Value types vs allocated types and SoA in Haxe

I am sure this must be properly addressed somewhere, but I just cannot find where.

I am starting to experiment with Haxe and one of the things about which I have not been able to find clarity is whether it is possible to create “value” types. By this I mean a type that is created on the stack and that is generally passed around by copy like an integer or a float, as opposed to being allocated on the heap and passed around by reference. Importantly, a collection of a value type (e.g. an array) would store the values themselves, not references to the objects. A typical example would be things like Vector2 or Vector3 in video games. I thought that anonymous structures might be something like that, but according to the manual their performance is actually worse than for classes, so I suppose they are implemented as a sort of dictionary on static targets.

My impression is that this is not possible in Haxe, but I have not found explicit documentation about it. I know there are inline constructors that do something like that, but I’m not sure it is quite that (e.g. what happens if I have an array of a type with an inline constructor?).

I suspect this is partially, or totally, due to the multi-target nature of the language, so things might in principle work differently on different targets. But it seems a relatively important aspect. For example, there is this idea of Structure of Arrays (SoA) that some games or engines implement to gain some performance from better cache locality (it is frequently associated with ECS designs, although one doesn’t necessarily imply the other). But this only makes sense if you can store value types in your arrays, not references. So, is it possible at all to have a SoA design in Haxe (for anything else than boolean, integer or float values)?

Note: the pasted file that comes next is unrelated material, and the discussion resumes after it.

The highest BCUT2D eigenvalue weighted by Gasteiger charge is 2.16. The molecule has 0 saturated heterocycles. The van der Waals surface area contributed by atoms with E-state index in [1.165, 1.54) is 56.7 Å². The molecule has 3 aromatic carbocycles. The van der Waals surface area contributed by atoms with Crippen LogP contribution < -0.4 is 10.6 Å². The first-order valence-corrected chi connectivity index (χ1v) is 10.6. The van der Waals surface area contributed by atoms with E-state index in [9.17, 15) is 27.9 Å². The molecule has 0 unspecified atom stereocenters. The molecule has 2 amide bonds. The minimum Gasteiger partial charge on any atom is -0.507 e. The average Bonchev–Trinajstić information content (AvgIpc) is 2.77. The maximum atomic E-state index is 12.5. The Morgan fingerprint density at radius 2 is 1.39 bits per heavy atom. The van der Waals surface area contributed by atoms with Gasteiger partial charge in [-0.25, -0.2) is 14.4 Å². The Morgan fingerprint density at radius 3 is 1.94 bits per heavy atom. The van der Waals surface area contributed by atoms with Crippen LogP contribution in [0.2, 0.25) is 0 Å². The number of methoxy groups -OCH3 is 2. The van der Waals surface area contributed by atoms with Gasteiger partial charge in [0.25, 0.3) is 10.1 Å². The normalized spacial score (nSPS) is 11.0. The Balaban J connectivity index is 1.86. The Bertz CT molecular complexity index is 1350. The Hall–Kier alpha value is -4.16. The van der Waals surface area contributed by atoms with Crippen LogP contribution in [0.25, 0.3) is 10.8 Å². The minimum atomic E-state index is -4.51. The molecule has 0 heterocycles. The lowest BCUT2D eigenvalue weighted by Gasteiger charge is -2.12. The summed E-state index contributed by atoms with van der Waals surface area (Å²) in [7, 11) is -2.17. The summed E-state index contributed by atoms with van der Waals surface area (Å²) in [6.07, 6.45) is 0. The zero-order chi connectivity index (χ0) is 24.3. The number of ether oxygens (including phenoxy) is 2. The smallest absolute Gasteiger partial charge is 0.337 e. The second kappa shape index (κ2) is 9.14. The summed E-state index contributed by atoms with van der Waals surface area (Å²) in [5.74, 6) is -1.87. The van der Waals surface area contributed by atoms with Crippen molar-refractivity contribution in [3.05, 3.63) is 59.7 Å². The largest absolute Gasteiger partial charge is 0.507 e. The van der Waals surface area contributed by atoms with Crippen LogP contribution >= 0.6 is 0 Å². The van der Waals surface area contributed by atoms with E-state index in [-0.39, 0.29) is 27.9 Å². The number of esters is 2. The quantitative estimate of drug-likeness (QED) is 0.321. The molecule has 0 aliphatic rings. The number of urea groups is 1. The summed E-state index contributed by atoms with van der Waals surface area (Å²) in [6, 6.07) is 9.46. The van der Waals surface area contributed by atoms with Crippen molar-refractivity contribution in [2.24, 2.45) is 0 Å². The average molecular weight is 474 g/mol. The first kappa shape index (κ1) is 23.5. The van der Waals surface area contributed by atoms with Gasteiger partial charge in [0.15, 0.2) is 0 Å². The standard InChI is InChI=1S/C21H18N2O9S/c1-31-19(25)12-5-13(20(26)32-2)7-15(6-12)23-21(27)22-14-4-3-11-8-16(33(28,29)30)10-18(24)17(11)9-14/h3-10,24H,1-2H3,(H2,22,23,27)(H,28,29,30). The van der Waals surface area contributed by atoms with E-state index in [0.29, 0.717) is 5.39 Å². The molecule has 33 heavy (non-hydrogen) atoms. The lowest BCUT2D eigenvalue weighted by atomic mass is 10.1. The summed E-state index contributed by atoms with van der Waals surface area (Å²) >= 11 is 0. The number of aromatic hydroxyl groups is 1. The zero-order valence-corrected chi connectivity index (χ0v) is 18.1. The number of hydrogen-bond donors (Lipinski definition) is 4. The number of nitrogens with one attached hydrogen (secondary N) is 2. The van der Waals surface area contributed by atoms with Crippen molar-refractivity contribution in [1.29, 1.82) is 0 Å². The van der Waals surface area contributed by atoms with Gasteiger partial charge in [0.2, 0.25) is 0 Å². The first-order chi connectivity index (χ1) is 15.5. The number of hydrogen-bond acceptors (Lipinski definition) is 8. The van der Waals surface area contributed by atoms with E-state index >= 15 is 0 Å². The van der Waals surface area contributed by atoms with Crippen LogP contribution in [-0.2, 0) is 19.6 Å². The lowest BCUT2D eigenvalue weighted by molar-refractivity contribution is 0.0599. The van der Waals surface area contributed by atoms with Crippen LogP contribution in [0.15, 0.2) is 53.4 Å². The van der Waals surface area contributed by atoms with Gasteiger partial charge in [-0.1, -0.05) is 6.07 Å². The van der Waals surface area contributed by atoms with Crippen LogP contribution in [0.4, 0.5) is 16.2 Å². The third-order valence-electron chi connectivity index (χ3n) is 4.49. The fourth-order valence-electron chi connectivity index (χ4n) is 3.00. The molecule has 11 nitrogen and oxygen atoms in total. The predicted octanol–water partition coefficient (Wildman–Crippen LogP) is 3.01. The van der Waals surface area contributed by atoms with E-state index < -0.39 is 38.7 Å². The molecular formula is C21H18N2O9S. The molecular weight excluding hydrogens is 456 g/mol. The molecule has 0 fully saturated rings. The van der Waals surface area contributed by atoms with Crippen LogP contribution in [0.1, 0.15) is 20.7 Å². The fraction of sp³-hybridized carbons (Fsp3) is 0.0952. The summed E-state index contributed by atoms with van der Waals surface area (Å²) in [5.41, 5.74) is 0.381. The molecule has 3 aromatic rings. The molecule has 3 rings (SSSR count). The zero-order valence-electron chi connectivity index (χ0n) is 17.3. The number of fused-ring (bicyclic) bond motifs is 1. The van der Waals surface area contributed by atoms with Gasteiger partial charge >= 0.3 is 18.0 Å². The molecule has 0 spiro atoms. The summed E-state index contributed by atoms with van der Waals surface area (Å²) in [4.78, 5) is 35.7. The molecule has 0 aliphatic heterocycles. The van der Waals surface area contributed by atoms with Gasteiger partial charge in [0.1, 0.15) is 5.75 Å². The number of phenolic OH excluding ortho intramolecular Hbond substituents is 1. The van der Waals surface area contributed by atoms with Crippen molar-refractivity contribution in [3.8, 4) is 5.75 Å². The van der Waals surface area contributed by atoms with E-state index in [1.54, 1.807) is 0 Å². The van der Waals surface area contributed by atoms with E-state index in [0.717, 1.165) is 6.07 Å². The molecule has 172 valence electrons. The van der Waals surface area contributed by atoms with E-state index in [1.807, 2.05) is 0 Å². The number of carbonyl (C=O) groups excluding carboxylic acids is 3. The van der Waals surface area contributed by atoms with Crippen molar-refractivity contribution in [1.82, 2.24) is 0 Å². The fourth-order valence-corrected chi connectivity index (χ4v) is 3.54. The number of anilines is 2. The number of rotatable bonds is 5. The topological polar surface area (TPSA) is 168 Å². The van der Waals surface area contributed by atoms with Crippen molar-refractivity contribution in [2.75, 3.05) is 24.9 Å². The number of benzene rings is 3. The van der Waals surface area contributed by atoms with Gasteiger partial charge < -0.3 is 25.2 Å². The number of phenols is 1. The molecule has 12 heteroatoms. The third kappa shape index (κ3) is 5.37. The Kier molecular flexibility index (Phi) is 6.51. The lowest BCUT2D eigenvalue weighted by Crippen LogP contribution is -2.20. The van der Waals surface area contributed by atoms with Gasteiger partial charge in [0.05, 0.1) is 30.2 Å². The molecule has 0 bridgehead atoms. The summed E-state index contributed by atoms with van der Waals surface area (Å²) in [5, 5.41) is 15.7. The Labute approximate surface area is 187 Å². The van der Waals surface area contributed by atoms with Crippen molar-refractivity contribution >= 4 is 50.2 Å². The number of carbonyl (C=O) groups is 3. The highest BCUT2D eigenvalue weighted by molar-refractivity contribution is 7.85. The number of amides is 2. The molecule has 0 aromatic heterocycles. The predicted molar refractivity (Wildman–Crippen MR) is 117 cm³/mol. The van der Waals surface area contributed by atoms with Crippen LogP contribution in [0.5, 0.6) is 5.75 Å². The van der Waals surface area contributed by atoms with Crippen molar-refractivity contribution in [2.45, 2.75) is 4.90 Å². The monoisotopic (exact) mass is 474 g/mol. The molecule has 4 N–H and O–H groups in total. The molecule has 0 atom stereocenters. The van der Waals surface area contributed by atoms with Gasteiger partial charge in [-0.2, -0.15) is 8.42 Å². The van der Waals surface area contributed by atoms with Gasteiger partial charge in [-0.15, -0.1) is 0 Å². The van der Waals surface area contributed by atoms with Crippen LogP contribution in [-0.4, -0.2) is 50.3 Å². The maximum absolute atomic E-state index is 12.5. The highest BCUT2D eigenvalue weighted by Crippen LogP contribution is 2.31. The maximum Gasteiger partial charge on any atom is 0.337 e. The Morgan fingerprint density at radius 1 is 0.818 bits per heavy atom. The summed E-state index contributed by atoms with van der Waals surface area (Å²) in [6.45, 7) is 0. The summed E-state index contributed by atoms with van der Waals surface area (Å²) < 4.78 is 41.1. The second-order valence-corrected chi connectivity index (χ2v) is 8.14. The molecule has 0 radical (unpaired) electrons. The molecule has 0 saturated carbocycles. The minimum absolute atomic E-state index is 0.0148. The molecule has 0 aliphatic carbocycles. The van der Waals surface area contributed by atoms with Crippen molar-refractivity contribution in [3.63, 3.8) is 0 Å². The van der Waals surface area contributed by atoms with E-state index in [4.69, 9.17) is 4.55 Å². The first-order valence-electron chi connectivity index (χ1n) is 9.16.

Value types are not supported in haxe at the moment (many of Haxe’s targets do not support them: JS, Java, Python, Lua, etc.)
When targetting C# there is the @:struct meta to generate C# structs.
Value types could also be implemented for hashlink or hxcpp, but are not at the moment.
(They might already be possible on hxcpp, but I’m not sure.)

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@:struct also works for hashlink.

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Something I wonder if we could explore in static targets would be marking variables that escape to an outer scope, any variable that doesn’t can be stack allocated and doesn’t need to touch the GC (giving you the perf benefits of value types, hopefully faster since no copying is required)

This wouldn’t help with SoAs, for those you could use an abstract to make a struct over some arbitrary byte buffer, that way you know exactly where your memory is and how it’s arrange

@RealyUniqueName when the analyser runs does it already determine function purity somewhere?

@:struct on hashlink will not generate a pass-by-value struct.
Simply remove the extra hl_type *t field from classes.

@javidcf to expand on implementing SoA and AoS with abstracts over plain byte buffers I’ve created a macro that does this for you, given a structure

Demo: Try Haxe !

For example, to create a SoA object pool you can do:

typedef Player = ObjectPool.SoA<'Player', {
	x: Float,
	y: Float,
	age: Int,
	eyeColor: EyeColor,
	alive: Bool,
	velocity: {
		x: Float,
		y: Float,
		q: {a: Int, b: Int},

You can create instances with new Player(). This returns simply and Int, corresponding to the index in the SoA arrays

In AoS mode, nested structures are flattened so you have just one big chunk of bytes corresponding to each instance

Implementation is here:


Really cool! Thanks, George!

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Yeah, George, really impressive example👍! It would be nice to have it in the haxe cookbook:)

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